Oliver Tiu needed help.
He was finding success at Grand Prix Providence, heading into Day 2 in a strong position and with a shot at the Top 8 of the tournament. With a few more wins, he would at least cash the tournament and pick up his first career Pro Points. As is customary, it is at this point that tournament officials pass out tax forms the players fill out to receive prize. It's boring paperwork, but vital to tournament logistics.
For Tiu, there was only one hitch.
He needed a parental guardian to sign. That's what happens when you're a 17-year-old Magic prodigy, after all.
"I had to have my dad sign the paperwork at that first Grand Prix," he laughed on Friday at Pro Tour Kaladesh, thinking back to the tournament that started it all for the Cambridge, Massachusetts native. "I'm 18 now, so at least I can sign the forms myself now."
For Tiu, there have been many such forms since. The Top 8 finish in Providence ignited a historic run that saw him Top 8 three Grand Prix, finish in the Top 16 of two Pro Tours, win the race for the Rookie of the Year title, make a deep run at the World Championship and earn platinum status in the Pro Players Club.
Not bad for a freshman at Boston College undecided about what to major in.
"A year ago, I thought I was a good player, but I didn't think I would do well at Pro Tours or anything," Tiu recalled. "I played a lot of Magic but I hadn't accomplished much. I hadn't qualified for a Pro Tour or really ever even been close. I had never made it to the finals of a PTQ or been a match away. Stringing together four Pro Tours in a row was a pipe dream."
Then came Providence, and everything changed. The rest, as they say, is Magic history.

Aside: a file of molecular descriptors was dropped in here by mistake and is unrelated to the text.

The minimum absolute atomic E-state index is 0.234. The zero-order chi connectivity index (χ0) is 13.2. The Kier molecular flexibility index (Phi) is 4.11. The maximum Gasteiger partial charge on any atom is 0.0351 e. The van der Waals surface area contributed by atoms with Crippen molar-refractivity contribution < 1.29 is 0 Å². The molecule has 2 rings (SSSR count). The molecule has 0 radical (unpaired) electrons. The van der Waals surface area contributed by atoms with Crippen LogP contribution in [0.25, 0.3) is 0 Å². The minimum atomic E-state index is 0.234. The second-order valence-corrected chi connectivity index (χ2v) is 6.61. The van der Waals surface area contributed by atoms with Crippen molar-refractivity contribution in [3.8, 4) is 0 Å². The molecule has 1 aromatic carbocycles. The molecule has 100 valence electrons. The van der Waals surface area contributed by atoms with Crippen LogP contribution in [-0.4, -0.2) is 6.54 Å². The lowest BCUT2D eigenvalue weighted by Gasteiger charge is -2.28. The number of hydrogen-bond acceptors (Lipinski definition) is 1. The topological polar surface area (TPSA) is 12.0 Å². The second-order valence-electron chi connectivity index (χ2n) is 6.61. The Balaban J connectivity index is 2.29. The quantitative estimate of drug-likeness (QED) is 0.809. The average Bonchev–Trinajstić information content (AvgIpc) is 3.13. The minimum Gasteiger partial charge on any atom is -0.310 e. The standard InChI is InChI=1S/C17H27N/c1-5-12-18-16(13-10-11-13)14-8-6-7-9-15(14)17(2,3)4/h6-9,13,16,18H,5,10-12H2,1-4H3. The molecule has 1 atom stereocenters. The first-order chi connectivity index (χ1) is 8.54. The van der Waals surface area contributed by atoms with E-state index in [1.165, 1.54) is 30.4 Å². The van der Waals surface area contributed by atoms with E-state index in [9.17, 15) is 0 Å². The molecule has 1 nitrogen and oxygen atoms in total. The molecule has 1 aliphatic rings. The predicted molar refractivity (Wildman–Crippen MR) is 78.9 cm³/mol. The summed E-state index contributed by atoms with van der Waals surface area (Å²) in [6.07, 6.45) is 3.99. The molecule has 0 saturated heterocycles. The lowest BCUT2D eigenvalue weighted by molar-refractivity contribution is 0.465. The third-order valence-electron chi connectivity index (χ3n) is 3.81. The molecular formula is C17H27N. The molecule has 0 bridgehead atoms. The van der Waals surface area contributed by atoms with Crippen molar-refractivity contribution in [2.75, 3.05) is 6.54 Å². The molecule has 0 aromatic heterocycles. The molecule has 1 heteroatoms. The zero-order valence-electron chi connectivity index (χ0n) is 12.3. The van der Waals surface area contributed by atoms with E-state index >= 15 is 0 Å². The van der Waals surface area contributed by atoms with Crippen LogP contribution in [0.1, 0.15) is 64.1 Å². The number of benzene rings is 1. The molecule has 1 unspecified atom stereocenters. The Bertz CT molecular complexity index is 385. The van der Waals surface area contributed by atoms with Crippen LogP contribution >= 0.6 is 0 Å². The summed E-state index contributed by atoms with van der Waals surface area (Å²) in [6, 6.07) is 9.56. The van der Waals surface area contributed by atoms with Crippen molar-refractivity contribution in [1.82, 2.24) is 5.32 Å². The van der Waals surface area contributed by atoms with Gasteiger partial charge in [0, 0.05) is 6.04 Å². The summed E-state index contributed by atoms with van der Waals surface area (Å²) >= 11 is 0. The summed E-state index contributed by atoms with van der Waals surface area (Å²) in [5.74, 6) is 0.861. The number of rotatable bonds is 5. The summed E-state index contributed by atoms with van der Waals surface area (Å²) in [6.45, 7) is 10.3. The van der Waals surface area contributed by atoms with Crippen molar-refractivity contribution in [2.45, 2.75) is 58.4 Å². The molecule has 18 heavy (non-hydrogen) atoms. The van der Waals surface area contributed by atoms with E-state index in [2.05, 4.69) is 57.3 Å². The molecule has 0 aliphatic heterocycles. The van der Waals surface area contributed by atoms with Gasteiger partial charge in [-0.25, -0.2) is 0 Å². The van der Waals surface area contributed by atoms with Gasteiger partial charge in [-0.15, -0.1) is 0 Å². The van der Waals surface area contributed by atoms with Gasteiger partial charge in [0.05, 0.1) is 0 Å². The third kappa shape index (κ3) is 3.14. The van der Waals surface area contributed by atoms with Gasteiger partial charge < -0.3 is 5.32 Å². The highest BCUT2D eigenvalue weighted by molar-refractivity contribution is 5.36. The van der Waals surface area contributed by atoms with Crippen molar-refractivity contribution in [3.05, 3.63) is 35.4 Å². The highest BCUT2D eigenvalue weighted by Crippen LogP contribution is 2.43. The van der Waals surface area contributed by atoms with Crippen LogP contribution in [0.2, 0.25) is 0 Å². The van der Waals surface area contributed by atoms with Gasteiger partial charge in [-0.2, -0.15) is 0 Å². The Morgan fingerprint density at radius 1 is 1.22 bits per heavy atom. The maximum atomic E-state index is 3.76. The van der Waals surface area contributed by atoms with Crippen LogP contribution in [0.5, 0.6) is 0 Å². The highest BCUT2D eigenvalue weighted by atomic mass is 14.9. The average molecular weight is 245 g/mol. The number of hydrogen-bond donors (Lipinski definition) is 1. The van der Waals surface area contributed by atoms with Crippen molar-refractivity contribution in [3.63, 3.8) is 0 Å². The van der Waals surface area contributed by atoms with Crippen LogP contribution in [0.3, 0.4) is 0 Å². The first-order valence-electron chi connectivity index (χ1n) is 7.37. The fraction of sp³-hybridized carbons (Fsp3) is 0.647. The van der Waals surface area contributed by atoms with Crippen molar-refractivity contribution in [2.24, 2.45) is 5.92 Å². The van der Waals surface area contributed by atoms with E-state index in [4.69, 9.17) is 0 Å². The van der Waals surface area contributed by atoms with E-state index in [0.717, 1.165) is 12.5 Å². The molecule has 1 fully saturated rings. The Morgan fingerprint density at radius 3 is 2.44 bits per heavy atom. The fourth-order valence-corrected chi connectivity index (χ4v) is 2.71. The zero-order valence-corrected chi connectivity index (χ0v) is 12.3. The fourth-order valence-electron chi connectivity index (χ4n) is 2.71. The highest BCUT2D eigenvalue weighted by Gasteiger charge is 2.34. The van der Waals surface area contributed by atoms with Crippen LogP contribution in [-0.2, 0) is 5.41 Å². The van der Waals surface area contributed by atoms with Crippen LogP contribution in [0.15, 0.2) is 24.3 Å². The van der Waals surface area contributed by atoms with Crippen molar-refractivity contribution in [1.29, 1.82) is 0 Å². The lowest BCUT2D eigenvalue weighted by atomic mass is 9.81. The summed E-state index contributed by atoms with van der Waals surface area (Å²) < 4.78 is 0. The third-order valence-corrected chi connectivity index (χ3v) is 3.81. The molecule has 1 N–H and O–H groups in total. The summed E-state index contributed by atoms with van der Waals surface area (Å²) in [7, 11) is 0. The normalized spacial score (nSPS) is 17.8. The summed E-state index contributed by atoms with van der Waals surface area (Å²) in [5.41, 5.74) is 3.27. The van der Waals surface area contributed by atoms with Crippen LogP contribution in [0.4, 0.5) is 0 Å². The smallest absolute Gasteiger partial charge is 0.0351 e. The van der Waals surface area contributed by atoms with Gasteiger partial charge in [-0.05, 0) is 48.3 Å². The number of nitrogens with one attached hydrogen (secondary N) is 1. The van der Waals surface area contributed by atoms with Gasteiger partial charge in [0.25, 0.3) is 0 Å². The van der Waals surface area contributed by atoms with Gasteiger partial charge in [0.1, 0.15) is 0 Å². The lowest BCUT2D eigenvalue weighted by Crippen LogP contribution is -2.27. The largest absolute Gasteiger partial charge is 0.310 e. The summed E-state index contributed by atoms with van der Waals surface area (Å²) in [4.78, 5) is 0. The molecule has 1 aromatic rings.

Tiu got off to a hot 4-1 start at Pro Tour Kaladesh.
That was then. Now, the fairytale rookie year is over, and Tiu is no longer the whiz kid 17-year-old taking the Magic world by storm. He's an adult balancing classes with Magic and travel across the world. He won't take anyone by surprise and will always get his opponent's best game. It's the difference between being the prodigy and being the pro.
"These days, I have a lot less time for Magic. College and classes are hard," he explained. "I devote the free time I have to Magic and I do the best I can, but I don't have time to go to Friday Night Magic or anything like that. Some of professors don't even excuse the absence when I have to travel for tournaments."
It's a challenging life and one that's nearly impossible to balance fully, and Tiu is trying to temper his expectations as a result.
"The next thing for me to do is try and Top 8 a Pro Tour, that would be a nice start," he said. "And getting back to Worlds would be great, but I'd rather just be consistent and reach platinum again, that's the main goal over anything splashy."
Tiu—busy as he is juggling Magic and school—may not realize it, but in many ways he is the walking, talking, winning example of the dream that every new Magic player nurtures. His meteoric rise to the top of a game older than he is while competing against players who were making the Top 8 of Pro Tours when he was still in elementary school, has been an inspiration to the next generation of Magic players across the globe.
And it's completely changed his life.
"Even my friends who don't know anything about Magic now know me as 'the Magic kid,'" he said. "A lot of people are amazed by how much money I've made playing a card game, and they're even more amazed by how I get to travel to so many places to play the game. There are so many kids jealous of me being able to go to Honolulu while they're stuck in Massachusetts, where it's cold. Most people are really interested to hear about Magic, and it's a great way to talk to people.
"It's always been my dream to get to this point. It's absurd that I can go up to Jon Finkel or Owen Turtenwald and just start talking to them and they know who I am. A year ago I would never think I'd have access to these kind of superstar players. I can't describe with words how amazing this has been."
If Tiu's incredible year and fast start in Honolulu is any indication, this is one ride that won't ending anytime soon. And he doesn't need anyone to sign off on it.